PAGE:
To define these ranges, LQAS uses upper and lower thresholds,p U andp L . The sample size and decision rule are chosen so that the probability of a false negative when the true prevalence is greater than or equal top U is less than or equal toα. Likewise, the probability of a false positive when the true prevalence is less than or equal top L is less than or equal toβ. In the industrial literature, these errors are referred to as the consumer and producer risks. In health applications, generallyp U is chosen to be equal to the critical thresholdp* andp L is chosen to reflect the desired detectable deviation from that threshold [16]. However, some have suggested usingp* =p L [17], which might be appropriate depending on the application. When deciding on how to implement the procedure, it is important that the investigator keep in mind whatp represents, particularly ifp is the prevalence of an undesirable outcome.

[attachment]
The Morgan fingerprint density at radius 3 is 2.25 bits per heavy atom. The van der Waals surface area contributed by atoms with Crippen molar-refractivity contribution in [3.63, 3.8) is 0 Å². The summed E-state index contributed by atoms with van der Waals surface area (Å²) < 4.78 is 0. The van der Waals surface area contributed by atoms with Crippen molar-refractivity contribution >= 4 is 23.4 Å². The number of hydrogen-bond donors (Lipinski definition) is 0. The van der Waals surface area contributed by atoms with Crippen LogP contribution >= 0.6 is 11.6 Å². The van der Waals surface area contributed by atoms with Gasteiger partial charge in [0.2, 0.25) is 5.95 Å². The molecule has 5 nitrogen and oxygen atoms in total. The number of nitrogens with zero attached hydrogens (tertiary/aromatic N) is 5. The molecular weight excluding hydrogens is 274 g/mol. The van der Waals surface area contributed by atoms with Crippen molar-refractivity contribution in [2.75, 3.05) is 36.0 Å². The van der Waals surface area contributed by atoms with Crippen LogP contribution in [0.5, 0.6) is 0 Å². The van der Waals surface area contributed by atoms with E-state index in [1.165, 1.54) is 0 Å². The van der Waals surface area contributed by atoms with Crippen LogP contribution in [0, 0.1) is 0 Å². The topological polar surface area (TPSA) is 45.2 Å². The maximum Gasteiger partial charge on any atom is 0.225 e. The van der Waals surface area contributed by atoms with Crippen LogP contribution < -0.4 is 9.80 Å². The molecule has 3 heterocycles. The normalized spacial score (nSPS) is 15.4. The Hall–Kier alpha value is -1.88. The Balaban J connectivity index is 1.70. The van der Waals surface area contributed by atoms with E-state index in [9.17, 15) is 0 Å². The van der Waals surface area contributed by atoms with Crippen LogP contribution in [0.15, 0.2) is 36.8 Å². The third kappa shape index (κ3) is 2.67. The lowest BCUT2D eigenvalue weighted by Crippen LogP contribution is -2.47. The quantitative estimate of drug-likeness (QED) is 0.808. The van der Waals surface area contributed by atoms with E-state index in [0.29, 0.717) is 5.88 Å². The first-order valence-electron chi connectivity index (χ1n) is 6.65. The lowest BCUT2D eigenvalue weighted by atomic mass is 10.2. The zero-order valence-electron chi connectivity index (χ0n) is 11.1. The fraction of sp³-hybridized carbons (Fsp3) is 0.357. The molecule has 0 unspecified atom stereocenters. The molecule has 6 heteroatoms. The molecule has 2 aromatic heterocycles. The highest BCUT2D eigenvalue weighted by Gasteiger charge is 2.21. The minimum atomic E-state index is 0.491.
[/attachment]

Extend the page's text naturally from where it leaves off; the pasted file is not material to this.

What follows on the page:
The Operating Characteristic (OC) Curve completely summarizes any LQAS design. For a given value ofp, this is defined as

O C ( p | d , n ) = Pr ( Y < d | p ) ,

whereY is assumed to be binomially distributed with parametersn andp. Plotting this quantity for the entire range ofp yields the desired curve. A satisfactory LQAS design will have the following properties:

O C ( p U | d , n ) α 1 O C ( p L | d , n ) β .

For example, in Figure1, we see anOC curve withn = 200 andd = 14, which corresponds to the LQAS design used by Deitchleret al[2,3] to classify the prevalence of malnutrition with a critical thresholdp* = 0.10 and withp U = 0.10 andp L = 0.05. In that application,α was set to 0.10 andβ to 0.20. We see that theOC curve is less thanα = 0.10 at the upper threshold and greater than 1 -β = 0.80 at the lower threshold, and thus meets the design requirements.

Figure 1
figure 1